Is P/F Bakkafrost’s (OB:BAKKA) High P/E Ratio A Problem For Investors?


The goal of this article is to teach you how to use price to earnings ratios (P/E ratios). We’ll show how you can use P/F Bakkafrost’s (OB:BAKKA) P/E ratio to inform your assessment of the investment opportunity. Looking at earnings over the last twelve months, P/F Bakkafrost has a P/E ratio of 42.06. That corresponds to an earnings yield of approximately 2.4%.

See our latest analysis for P/F Bakkafrost

How Do I Calculate P/F Bakkafrost’s Price To Earnings Ratio?

The formula for P/E is:

Price to Earnings Ratio = Share Price (in reporting currency) ÷ Earnings per Share (EPS)

Or for P/F Bakkafrost:

P/E of 42.06 = NOK492.88 (Note: this is the share price in the reporting currency, namely, DKK ) ÷ NOK11.72 (Based on the trailing twelve months to September 2019.)

Is A High P/E Ratio Good?

A higher P/E ratio implies that investors pay a higher price for the earning power of the business. All else being equal, it’s better to pay a low price — but as Warren Buffett said, ‘It’s far better to buy a wonderful company at a fair price than a fair company at a wonderful price’.

How Does P/F Bakkafrost’s P/E Ratio Compare To Its Peers?

The P/E ratio indicates whether the market has higher or lower expectations of a company. As you can see below, P/F Bakkafrost has a higher P/E than the average company (25.8) in the food industry.

OB:BAKKA Price Estimation Relative to Market, December 31st 2019

P/F Bakkafrost’s P/E tells us that market participants think the company will perform better than its industry peers, going forward. Shareholders are clearly optimistic, but the future is always uncertain. So further research is always essential. I often monitor director buying and selling.

How Growth Rates Impact P/E Ratios

Companies that shrink earnings per share quickly will rapidly decrease the ‘E’ in the equation. Therefore, even if you pay a low multiple of earnings now, that multiple will become higher in the future. So while a stock may look cheap based on past earnings, it could be expensive based on future earnings.

P/F Bakkafrost’s earnings per share fell by 40% in the last twelve months. And it has shrunk its earnings per share by 20% per year over the last three years. This might lead to low expectations.

Don’t Forget: The P/E Does Not Account For Debt or Bank Deposits

Don’t forget that the P/E ratio considers market capitalization. In other words, it does not consider any debt or cash that the company may have on the balance sheet. The exact same company would hypothetically deserve a higher P/E ratio if it had a strong balance sheet, than if it had a weak one with lots of debt, because a cashed up company can spend on growth.

Such spending might be good or bad, overall, but the key point here is that you need to look at debt to understand the P/E ratio in context.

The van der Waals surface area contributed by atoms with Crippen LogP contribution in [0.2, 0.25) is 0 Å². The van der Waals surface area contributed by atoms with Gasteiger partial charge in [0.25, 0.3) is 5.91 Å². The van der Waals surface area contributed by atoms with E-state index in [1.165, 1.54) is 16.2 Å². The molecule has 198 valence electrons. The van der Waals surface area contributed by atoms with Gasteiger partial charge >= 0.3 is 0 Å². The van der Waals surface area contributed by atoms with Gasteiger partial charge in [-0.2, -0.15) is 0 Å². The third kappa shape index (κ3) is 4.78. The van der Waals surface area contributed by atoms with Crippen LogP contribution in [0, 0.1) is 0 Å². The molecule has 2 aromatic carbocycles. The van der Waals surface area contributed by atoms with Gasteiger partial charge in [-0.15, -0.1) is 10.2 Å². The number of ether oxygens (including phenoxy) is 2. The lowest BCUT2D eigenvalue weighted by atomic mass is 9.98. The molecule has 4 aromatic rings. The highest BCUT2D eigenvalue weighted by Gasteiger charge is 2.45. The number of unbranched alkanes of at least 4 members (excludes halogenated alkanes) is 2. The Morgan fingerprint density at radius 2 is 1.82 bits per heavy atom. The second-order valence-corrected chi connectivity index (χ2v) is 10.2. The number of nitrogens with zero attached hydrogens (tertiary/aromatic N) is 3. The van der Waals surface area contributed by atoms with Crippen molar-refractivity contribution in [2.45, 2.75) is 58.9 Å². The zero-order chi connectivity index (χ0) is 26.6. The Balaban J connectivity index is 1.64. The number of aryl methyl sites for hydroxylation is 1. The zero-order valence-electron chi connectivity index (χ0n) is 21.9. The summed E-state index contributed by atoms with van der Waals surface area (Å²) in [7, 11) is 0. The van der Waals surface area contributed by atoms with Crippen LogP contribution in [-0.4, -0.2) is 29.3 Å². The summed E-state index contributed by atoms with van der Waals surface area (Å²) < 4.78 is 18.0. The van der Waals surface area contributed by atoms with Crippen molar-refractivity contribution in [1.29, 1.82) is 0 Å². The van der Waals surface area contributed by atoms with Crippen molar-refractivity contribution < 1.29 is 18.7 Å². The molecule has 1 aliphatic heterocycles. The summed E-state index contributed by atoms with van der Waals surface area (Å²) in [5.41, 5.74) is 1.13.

P/F Bakkafrost’s Balance Sheet

P/F Bakkafrost has net cash of ø1.3b. That should lead to a higher P/E than if it did have debt, because its strong balance sheets gives it more options.

The Verdict On P/F Bakkafrost’s P/E Ratio

P/F Bakkafrost has a P/E of 42.1. That’s higher than the average in its market, which is 14.4. Falling earnings per share is probably keeping traditional value investors away, but the healthy balance sheet means the company retains potential for future growth. If fails to eventuate, the current high P/E could prove to be temporary, as the share price falls.

Investors should be looking to buy stocks that the market is wrong about. If the reality for a company is better than it expects, you can make money by buying and holding for the long term. So this free visualization of the analyst consensus on future earnings could help you make the right decision about whether to buy, sell, or hold.

But note: P/F Bakkafrost may not be the best stock to buy. So take a peek at this free list of interesting companies with strong recent earnings growth (and a P/E ratio below 20).

If you spot an error that warrants correction, please contact the editor at editorial-team@simplywallst.com. This article by Simply Wall St is general in nature. It does not constitute a recommendation to buy or sell any stock, and does not take account of your objectives, or your financial situation. Simply Wall St has no position in the stocks mentioned.

We aim to bring you long-term focused research analysis driven by fundamental data. Note that our analysis may not factor in the latest price-sensitive company announcements or qualitative material. Thank you for reading.



Source link

The Usa Job

The USA Job is one of the top personal finance blog where you can find hundreds of best ideas and news to make money, save money, investment tips for everyone for better life.

Leave a Reply

This site uses Akismet to reduce spam. Learn how your comment data is processed.